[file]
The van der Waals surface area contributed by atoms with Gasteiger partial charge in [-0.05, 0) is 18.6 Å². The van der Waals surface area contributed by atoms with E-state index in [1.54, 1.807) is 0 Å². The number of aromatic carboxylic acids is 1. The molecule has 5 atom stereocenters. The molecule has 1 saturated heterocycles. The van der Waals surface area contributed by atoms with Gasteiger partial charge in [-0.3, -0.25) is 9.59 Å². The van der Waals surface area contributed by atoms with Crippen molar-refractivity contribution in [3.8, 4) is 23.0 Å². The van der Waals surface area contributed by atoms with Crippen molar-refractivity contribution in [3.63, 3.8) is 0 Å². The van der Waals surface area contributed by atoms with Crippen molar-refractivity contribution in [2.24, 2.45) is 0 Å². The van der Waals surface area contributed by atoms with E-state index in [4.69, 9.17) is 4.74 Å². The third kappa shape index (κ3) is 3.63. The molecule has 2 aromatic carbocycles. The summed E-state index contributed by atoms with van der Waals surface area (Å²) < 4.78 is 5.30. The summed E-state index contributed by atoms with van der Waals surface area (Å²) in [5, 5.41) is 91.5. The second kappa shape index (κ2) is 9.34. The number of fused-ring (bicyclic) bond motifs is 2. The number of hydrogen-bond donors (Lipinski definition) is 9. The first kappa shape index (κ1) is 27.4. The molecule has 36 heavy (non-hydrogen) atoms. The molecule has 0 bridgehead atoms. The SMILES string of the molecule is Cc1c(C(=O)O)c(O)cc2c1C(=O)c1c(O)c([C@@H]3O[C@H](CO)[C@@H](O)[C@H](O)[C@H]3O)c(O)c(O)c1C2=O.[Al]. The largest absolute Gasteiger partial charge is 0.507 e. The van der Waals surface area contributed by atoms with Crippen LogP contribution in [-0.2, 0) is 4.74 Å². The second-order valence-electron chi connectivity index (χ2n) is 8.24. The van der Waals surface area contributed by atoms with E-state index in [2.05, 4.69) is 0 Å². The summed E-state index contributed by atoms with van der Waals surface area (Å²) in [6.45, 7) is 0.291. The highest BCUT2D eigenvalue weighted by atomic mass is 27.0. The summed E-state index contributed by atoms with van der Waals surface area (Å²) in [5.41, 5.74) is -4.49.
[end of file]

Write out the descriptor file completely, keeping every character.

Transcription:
The van der Waals surface area contributed by atoms with Gasteiger partial charge in [-0.05, 0) is 18.6 Å². The van der Waals surface area contributed by atoms with E-state index in [1.54, 1.807) is 0 Å². The number of aromatic carboxylic acids is 1. The molecule has 5 atom stereocenters. The molecule has 1 saturated heterocycles. The van der Waals surface area contributed by atoms with Gasteiger partial charge in [-0.3, -0.25) is 9.59 Å². The van der Waals surface area contributed by atoms with Crippen molar-refractivity contribution in [3.8, 4) is 23.0 Å². The van der Waals surface area contributed by atoms with Crippen molar-refractivity contribution in [3.63, 3.8) is 0 Å². The van der Waals surface area contributed by atoms with Crippen molar-refractivity contribution in [2.24, 2.45) is 0 Å². The van der Waals surface area contributed by atoms with E-state index in [4.69, 9.17) is 4.74 Å². The third kappa shape index (κ3) is 3.63. The molecule has 2 aromatic carbocycles. The summed E-state index contributed by atoms with van der Waals surface area (Å²) < 4.78 is 5.30. The summed E-state index contributed by atoms with van der Waals surface area (Å²) in [5, 5.41) is 91.5. The second kappa shape index (κ2) is 9.34. The number of fused-ring (bicyclic) bond motifs is 2. The number of hydrogen-bond donors (Lipinski definition) is 9. The first kappa shape index (κ1) is 27.4. The molecule has 36 heavy (non-hydrogen) atoms. The molecule has 0 bridgehead atoms. The SMILES string of the molecule is Cc1c(C(=O)O)c(O)cc2c1C(=O)c1c(O)c([C@@H]3O[C@H](CO)[C@@H](O)[C@H](O)[C@H]3O)c(O)c(O)c1C2=O.[Al]. The largest absolute Gasteiger partial charge is 0.507 e. The van der Waals surface area contributed by atoms with Crippen LogP contribution in [-0.2, 0) is 4.74 Å². The second-order valence-electron chi connectivity index (χ2n) is 8.24. The van der Waals surface area contributed by atoms with E-state index in [2.05, 4.69) is 0 Å². The summed E-state index contributed by atoms with van der Waals surface area (Å²) in [6.45, 7) is 0.291. The highest BCUT2D eigenvalue weighted by atomic mass is 27.0. The summed E-state index contributed by atoms with van der Waals surface area (Å²) in [5.41, 5.74) is -4.49.